Baseball

Youth in certain spots reminds Pierce of successful Rice team

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Mention the year 2005 around Longhorn fans and you’ve caught their attention.

For Texas head coach David Pierce, 2005 means something a little different. He was in his third season as an assistant on Wayne Graham’s Rice staff and the Owls were coming off a year in which they failed to advance past the NCAA Regionals.

Fifteen years later Pierce sees similarities between those 2005 WAC champion Owls that eventually fell to Tulane in the deciding game of the New Orleans Super Regional and the 2020 Longhorns.

“This is a fun group so far,” Pierce said January 24. “They’re working. They’re sponges. They want to get better. They want to be great. They’re going to learn.”

“We’re going to have to go through some things to really understand the intensity of our schedule and playing at this level, but I really like it.”

Pierce said up to five freshmen, including eventual WAC Player of the Year Joe Savery, started on that 2005 team. While there may not be that large of a youth movement in Austin, there are several positions where freshmen could be expected to make an immediate impact in 2020.

For the second straight season, the Longhorns’ starting middle infielders could be freshman. Lance Ford started 40 of 48 games at second base in 2019, and Bryce Reagan was thrust into the shortstop spot following David Hamilton’s season-ending Achilles injury. Reagan struggled both in the field and at the plate and was eventually replaced by senior utility man Masen Hibbeler before entering the NCAA Transfer Portal.

“It’s interesting anytime you consider starting two freshmen in the middle, you always have to be prepared for some setbacks,” Pierce said. “Their mentality is so good. They’re going to have to learn, and they’re not a slam dunk that they’re going to start but Trey Faltine and Brenden Dixon are made right. They’re really good ballplayers, and they want to get better and become a great team.”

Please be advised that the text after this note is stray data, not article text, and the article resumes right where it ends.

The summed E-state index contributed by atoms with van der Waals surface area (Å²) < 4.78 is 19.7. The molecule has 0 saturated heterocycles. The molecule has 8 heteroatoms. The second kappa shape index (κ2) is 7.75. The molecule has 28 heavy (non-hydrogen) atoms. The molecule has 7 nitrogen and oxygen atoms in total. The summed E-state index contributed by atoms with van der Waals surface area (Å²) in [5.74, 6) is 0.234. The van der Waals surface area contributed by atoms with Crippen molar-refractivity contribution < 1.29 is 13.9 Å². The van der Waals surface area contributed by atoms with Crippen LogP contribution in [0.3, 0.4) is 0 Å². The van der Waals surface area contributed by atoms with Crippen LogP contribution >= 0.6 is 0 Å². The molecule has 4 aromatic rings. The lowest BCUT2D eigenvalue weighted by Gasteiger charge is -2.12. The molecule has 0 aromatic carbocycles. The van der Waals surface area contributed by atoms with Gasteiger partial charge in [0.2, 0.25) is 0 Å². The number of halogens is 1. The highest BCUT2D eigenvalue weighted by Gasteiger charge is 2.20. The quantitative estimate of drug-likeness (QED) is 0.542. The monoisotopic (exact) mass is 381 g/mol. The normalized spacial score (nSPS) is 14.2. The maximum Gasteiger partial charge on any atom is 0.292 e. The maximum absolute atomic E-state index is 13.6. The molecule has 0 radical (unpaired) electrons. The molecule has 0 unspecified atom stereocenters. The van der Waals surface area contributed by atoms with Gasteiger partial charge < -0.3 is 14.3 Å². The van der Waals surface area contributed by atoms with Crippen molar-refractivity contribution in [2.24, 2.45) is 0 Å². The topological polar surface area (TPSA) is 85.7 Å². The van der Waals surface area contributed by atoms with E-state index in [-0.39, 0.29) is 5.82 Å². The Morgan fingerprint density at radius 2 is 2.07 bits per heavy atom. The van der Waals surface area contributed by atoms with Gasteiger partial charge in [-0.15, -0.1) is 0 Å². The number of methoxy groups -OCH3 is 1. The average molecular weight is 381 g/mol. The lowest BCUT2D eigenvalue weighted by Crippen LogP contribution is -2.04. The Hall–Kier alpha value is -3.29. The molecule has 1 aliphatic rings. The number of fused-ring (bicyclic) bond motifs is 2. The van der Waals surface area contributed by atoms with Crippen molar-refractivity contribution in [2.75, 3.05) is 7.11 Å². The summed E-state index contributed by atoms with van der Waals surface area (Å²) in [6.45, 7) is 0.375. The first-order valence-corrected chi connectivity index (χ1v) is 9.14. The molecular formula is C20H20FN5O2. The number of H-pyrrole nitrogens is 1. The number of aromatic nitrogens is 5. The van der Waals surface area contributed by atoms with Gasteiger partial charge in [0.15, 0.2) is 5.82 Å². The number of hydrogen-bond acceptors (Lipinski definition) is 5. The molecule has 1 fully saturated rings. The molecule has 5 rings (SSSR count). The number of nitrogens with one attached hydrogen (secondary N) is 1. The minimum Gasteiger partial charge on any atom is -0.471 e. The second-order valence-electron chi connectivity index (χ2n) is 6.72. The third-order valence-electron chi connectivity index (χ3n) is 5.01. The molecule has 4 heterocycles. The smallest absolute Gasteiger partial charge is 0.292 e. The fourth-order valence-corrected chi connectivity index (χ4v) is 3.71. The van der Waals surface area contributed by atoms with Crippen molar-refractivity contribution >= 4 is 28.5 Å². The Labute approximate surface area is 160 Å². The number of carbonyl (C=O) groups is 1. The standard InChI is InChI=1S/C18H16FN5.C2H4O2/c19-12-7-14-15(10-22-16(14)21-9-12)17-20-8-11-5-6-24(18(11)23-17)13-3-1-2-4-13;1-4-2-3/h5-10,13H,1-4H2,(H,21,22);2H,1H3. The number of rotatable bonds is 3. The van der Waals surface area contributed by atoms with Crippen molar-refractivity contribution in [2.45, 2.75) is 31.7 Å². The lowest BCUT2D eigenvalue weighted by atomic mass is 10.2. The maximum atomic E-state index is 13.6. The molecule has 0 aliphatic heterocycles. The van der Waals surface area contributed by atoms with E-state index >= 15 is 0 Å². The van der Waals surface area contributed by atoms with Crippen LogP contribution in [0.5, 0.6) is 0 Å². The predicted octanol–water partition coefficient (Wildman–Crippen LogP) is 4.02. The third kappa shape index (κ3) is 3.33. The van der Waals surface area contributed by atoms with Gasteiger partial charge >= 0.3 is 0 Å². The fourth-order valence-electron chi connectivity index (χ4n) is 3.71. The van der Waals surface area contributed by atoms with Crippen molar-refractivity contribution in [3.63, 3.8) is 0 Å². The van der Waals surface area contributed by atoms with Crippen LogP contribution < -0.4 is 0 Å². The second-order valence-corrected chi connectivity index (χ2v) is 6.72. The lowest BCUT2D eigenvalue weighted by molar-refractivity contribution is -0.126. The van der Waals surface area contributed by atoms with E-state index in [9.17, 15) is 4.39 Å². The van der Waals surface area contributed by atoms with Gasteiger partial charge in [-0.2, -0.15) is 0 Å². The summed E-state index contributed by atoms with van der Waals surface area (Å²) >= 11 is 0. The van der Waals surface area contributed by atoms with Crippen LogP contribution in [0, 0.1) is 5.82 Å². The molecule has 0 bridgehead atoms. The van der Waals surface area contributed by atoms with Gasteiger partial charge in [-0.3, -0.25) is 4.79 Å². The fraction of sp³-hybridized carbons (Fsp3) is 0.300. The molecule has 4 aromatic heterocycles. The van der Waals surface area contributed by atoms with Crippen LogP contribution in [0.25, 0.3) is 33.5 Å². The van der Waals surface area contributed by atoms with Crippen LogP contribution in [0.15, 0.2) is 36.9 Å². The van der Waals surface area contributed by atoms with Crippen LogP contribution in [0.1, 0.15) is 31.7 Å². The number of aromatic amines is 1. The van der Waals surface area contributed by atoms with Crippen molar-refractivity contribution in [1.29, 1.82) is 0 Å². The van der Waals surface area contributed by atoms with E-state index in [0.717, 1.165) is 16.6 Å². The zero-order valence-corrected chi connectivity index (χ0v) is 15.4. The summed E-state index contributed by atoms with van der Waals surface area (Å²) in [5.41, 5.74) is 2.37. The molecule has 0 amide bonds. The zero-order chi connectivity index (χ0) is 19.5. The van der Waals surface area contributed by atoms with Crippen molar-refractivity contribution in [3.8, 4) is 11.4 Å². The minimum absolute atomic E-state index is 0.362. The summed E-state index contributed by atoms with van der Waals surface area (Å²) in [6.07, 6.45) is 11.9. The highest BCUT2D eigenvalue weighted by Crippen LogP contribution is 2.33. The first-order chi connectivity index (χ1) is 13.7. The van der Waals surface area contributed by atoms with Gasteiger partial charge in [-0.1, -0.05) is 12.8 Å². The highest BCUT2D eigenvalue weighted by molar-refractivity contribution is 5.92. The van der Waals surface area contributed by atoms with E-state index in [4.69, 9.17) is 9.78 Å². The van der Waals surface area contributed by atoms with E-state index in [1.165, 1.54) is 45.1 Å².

Faltine, a 39th round selection in the 2019 MLB Draft out of Fort Bend Travis, has the inside track on shortstop ahead of fellow freshman Murphy Stehly and junior college transfer Cam Williams. Dixon, a product of Argyle High School, is battling for second base with Ford.

Though Texas could start freshman up the middle once again, Pierce believes the situation is different. Hamilton’s loss was unexpected, and Reagan wasn’t quite prepared for the role he was forced to take on. This year, the possibility of two freshmen up the middle didn’t come as a surprise, and Pierce believes the two leading candidates can live up to the demands of each position.

“I just think the thing that you see with both Dixon and Faltine is they both play at a very high level,” Pierce said. “They’ve won a lot of high school games, but they played in a lot of showcase-type games that matter, and I think that’s meaningful.”

Another freshman, two-way player Andre Duplantier, was a leading candidate to take the starting third base spot. However, he recently had surgery on a fractured hamate bone and Pierce said he is likely out until around the beginning of the season. Without Duplantier, Ford, Williams, or Stehly all are in contention for the position Pierce calls his “biggest concern right now.”

No matter who starts at second, short, or third, the first base position belongs to Zach Zubia.

Rather than participate in a summer wood bat league, Zubia chose to “commit to his body” over the summer and “came back to start at first base,” according to Pierce.

With Zubia at first, a spot for another bat opens at designated hitter. Freshman outfielder Douglas Hodo has drawn high praise from the coaches, but two seniors in Duke Ellis and Austin Todd and a pre-season All-Big 12 selection in Eric Kennedy are ahead of him at the three outfield spots.

The coaches believe Hodo is good enough to play from Day 1, and he might do that at DH. “I’d like to see us be able to use all four of those kids in that capacity,” Pierce said of his outfield pool.

DJ Petrinsky returns after a medical redshirt season for a shoulder injury. His presence adds another veteran bat, and a dependable backstop at catcher Texas sorely lacked all of last season.

With the exception of first base and the outfield, each position battle between the young options should remain open until Texas starts the season, coincidentally, at Rice on February 14.

The public will be able to see how those competitions are faring at the annual Alumni Game on Saturday at 3:30 p.m.